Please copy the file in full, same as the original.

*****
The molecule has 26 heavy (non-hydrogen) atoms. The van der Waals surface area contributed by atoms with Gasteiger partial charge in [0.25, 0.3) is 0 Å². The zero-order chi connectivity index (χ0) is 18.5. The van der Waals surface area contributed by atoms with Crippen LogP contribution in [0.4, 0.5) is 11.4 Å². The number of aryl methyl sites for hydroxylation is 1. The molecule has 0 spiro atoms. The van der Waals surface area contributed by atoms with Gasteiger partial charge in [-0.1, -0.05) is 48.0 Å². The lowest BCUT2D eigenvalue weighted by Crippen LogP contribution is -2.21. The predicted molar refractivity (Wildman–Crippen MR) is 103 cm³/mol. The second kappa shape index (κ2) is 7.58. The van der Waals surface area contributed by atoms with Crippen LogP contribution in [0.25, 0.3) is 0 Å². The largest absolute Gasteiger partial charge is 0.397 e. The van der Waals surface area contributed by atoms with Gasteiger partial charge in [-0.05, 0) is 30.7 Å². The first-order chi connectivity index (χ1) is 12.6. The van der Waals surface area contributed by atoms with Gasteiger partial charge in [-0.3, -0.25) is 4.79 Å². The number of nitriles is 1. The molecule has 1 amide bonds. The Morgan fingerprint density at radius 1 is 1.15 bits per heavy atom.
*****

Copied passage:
The molecule has 26 heavy (non-hydrogen) atoms. The van der Waals surface area contributed by atoms with Gasteiger partial charge in [0.25, 0.3) is 0 Å². The zero-order chi connectivity index (χ0) is 18.5. The van der Waals surface area contributed by atoms with Crippen LogP contribution in [0.4, 0.5) is 11.4 Å². The number of aryl methyl sites for hydroxylation is 1. The molecule has 0 spiro atoms. The van der Waals surface area contributed by atoms with Gasteiger partial charge in [-0.1, -0.05) is 48.0 Å². The lowest BCUT2D eigenvalue weighted by Crippen LogP contribution is -2.21. The predicted molar refractivity (Wildman–Crippen MR) is 103 cm³/mol. The second kappa shape index (κ2) is 7.58. The van der Waals surface area contributed by atoms with Crippen LogP contribution in [0.25, 0.3) is 0 Å². The largest absolute Gasteiger partial charge is 0.397 e. The van der Waals surface area contributed by atoms with Gasteiger partial charge in [-0.05, 0) is 30.7 Å². The first-order chi connectivity index (χ1) is 12.6. The van der Waals surface area contributed by atoms with Gasteiger partial charge in [-0.3, -0.25) is 4.79 Å². The number of nitriles is 1. The molecule has 1 amide bonds. The Morgan fingerprint density at radius 1 is 1.15 bits per heavy atom.